Another alternative approach could be to only apply “Minimum Zoning” standards to areas immediately around fixed rail stops. The language allowing taller buildings along “High quality bus service” routes is problematic. 

Compact Element # 6 

The section “Standards for Processing Zoning-Compliant Residential Applications with Fewer than 500 Units” includes good elements such as requiring jurisdictions to have clear and up-to-date information on all rules, fees and standards that apply to residential development applications. 

However, the proposal to lock in “historic status” at the time of application would pre-empt the right of cities, particularly Charter cities, to enforce landmark rules. Berkeley for example requires that our Landmarks Preservation Commission review an application involve a property over 40 years old before it proceeds to entitlement approval. This provides our commission the opportunity to designate it before it goes to public hearing. This pre-emption of landmarking does not even include a process whereby owners can request a pre-designation determination. If a local jurisdiction for whatever reason is unable to designate a property it is barred while the project is underway, paving the way even for demolitions. 

Compact Element # 7 

The proposed criteria for qualifying streamlined projects are generally positive, however I question whether providing just middle-income housing is a good policy. What I would propose is a mix of low-income and middle- income housing to satisfy the 20% on-site requirement. Middle-income housing generates higher rents which can support project financing and operating costs. 

The proposed “Financial Incentives to Offset Costs” includes some problematic elements. “Cap[ping] impact fees at a reasonable level that allows project feasibility” is vague. What constitutes as “reasonable”. This would pre-empt local jurisdictions from being able to charge fees sufficient to offset the impacts of projects on local services (affordable housing, child care, infrastructure, public safety, schools). Fees under the state Mitigation Fee Act and U.S. Constitution cannot be at a level that would prevent financial feasibility of construction or constitute a taking. Given this applicable legal standard, what is the point of this new policy to cap fees at “reasonable” levels, and who determines what is “reasonable”?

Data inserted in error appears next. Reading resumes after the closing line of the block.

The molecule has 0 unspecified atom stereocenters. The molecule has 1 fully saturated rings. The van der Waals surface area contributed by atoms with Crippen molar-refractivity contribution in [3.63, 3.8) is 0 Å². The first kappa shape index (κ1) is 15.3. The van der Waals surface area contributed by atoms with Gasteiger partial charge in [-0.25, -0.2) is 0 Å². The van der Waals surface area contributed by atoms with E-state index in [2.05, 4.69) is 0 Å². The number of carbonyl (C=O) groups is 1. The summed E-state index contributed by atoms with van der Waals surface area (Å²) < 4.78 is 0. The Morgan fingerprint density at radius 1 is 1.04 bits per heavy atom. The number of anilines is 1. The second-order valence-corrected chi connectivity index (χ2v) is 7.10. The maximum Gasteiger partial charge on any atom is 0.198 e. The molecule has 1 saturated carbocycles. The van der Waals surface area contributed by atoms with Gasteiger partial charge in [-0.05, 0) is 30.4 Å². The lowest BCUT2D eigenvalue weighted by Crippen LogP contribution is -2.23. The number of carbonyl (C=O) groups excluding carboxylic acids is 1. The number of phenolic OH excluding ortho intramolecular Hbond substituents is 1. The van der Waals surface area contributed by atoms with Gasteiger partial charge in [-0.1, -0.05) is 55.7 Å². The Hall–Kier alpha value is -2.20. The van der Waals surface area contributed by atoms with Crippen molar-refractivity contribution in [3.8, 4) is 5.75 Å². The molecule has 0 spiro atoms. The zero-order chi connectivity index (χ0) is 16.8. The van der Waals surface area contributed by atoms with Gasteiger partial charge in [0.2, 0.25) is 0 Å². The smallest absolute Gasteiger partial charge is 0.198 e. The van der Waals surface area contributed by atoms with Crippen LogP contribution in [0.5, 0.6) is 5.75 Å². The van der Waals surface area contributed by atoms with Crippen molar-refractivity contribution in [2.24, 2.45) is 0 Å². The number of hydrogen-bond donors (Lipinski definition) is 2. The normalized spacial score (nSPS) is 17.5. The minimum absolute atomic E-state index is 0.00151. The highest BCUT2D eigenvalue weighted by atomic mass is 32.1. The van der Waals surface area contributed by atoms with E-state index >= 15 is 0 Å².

By creating a new density bonus of 35%, is this in addition to the existing state density bonus which caps at 35%, and could this result in a 70% density bonus? 

Automatically allowing developers to elect to reduce parking by 50% of the local requirement may not work in all cases. Allowing cities to allow in specific cases parking reductions or waivers is appropriate subject to analysis and mitigations. But blanket reductions are another “one size, fits all” approach which results in a windfall to builders but externalizes impacts on neighborhoods. This allowance for parking reductions does not require developers to provide bike parking, car share or transit subsidies to residents to offset impacts. 

Compact Element # 9  

Pursuing regional housing funding strategies is an important step to addressing the regional imbalance. However, they should focus on those employers and cities which have principally been responsible for the disparity between jobs and housing units, and the funds should be shared regionally, with priority given to those jurisdictions which are producing new housing. 

The different funding sources are varied and ambitious. Some may yield sufficient revenues, however not all can be pursued. 

Pursuing parcel taxes, bonds or sales tax measures could compete with countywide and city needs and make it difficult to pass additional taxes in the future. I believe greater emphasis needs to be made to promote Proposition 13 reform and a new Redevelopment law which will create more local revenue to fund new affordable housing. This would distribute the tax increment from new commercial development towards housing and other city services.